Pressure and thermal effects on superhydrophobic friction reduction in a microchannel flow
MetadataShow full item record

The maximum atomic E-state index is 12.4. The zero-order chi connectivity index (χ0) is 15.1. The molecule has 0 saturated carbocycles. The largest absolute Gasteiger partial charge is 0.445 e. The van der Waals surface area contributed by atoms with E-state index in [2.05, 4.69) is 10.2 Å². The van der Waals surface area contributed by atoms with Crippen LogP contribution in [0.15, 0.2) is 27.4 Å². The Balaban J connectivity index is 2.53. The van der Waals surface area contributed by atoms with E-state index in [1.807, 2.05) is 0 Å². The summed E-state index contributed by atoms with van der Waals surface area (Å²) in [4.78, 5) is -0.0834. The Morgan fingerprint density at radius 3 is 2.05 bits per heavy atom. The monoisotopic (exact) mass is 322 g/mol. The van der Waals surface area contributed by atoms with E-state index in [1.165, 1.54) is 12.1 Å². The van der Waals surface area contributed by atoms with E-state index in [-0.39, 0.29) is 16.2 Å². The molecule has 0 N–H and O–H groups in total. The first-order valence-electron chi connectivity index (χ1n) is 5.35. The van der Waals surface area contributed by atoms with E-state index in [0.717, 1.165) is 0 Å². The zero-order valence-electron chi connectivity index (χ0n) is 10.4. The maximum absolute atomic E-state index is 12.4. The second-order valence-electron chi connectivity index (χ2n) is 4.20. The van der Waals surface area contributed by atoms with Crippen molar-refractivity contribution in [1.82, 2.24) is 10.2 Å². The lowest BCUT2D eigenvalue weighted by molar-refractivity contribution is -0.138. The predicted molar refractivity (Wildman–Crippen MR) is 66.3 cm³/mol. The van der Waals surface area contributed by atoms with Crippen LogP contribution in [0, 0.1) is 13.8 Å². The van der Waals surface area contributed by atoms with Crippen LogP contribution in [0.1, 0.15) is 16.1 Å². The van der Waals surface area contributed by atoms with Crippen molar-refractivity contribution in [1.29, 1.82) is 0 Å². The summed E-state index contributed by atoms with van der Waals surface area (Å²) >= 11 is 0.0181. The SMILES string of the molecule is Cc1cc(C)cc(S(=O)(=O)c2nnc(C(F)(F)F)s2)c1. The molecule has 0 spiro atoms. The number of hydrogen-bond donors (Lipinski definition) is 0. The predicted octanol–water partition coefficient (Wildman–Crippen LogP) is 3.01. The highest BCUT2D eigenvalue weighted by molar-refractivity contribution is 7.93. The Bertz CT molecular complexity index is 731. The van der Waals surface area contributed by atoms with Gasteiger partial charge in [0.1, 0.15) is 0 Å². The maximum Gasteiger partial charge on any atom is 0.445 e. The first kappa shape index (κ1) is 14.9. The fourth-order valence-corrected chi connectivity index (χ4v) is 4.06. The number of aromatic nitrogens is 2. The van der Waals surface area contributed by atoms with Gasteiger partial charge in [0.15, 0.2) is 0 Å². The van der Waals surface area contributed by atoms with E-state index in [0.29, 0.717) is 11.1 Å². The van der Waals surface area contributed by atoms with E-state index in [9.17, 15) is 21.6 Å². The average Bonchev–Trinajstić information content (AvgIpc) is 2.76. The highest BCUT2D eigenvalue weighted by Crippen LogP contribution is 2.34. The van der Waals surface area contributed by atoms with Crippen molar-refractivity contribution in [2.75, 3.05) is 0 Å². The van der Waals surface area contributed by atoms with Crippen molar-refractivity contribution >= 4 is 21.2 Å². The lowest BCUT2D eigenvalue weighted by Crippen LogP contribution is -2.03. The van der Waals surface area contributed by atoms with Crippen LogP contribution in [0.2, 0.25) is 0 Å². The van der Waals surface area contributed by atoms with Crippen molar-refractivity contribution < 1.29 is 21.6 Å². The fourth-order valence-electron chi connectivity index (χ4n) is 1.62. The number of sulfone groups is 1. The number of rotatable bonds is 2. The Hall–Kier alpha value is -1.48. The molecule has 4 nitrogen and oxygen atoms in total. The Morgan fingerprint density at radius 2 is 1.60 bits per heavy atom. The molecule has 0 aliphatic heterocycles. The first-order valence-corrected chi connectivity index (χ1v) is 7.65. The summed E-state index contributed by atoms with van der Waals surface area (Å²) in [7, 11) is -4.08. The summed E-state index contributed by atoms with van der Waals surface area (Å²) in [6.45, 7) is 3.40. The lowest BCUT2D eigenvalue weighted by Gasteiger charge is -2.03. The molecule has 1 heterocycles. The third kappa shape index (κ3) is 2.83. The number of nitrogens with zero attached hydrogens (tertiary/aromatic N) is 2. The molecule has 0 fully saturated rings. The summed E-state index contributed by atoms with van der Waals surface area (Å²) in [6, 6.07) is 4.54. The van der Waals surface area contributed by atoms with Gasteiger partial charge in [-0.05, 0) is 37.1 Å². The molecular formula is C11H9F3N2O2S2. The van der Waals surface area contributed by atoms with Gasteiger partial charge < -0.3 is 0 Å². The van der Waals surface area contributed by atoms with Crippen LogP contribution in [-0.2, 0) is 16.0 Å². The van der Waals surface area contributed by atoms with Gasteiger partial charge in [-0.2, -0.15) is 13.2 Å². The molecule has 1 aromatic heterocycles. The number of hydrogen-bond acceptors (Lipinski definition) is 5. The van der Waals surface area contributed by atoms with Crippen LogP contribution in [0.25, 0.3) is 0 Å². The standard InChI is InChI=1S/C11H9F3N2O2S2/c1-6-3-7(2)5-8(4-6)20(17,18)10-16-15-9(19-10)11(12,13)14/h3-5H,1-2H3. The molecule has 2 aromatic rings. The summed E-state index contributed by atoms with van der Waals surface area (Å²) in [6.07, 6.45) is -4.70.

As the fluidic devices are miniaturized to improve portability, the friction of the microchannel becomes intrinsically high and a high pumping power will be required to drive the fluid. Since the pumping power delivered by portable devices is limited, one method to reduce this is to render the surface to become slippery. This can be achieved by roughening up the microchannel wall and form a bed of air pockets between the roughness elements, which is known as the superhydrophobic Cassie-Baxter state. While the study on superhydrophobic microchannels are focused mainly in maximizing the friction reduction effects and maintaining the stability of the air pockets, less attention has been given to characterizing the microchannel friction under a metastable state, where partial flooding of the micro-textures may be present, and under heated conditions, where the air pockets are trapped between the micro-textures. In order to quantify the frictional characteristics, microchannels with micron-sized trenches on the side walls were fabricated and tested under varying inlet pressures and heating conditions. By measuring the hydrodynamic resistance and comparing with numerical simulations, results suggest that (1) the air-water interface behaves close to a no-slip boundary condition, (2) friction becomes insensitive to the wetting degree once the micro-trenches become highly wetting, (3) the fully wetted micro-trench may be beneficial over the de-wetted ones in order to achieve friction reduction effects and (4) heating the micro-trenches to induce a highly de-wetting state may actually be detrimental to the microchannel flow due the excessive growth of the air layer. As part of the future work to characterize heat transfer in superhydrophobic microchannels, a rectangular microchannel with microheaters embedded close to the side walls was fabricated and the corresponding heat transfer rates were measured through dual fluorescence thermometry. Results suggested that significant heat is lost through the environment despite the high thermal resistance of the microchannel material. An extra insulation is suggested prior to characterizing the convective heat transfer coefficients in the superhydrophobic microchannel flow.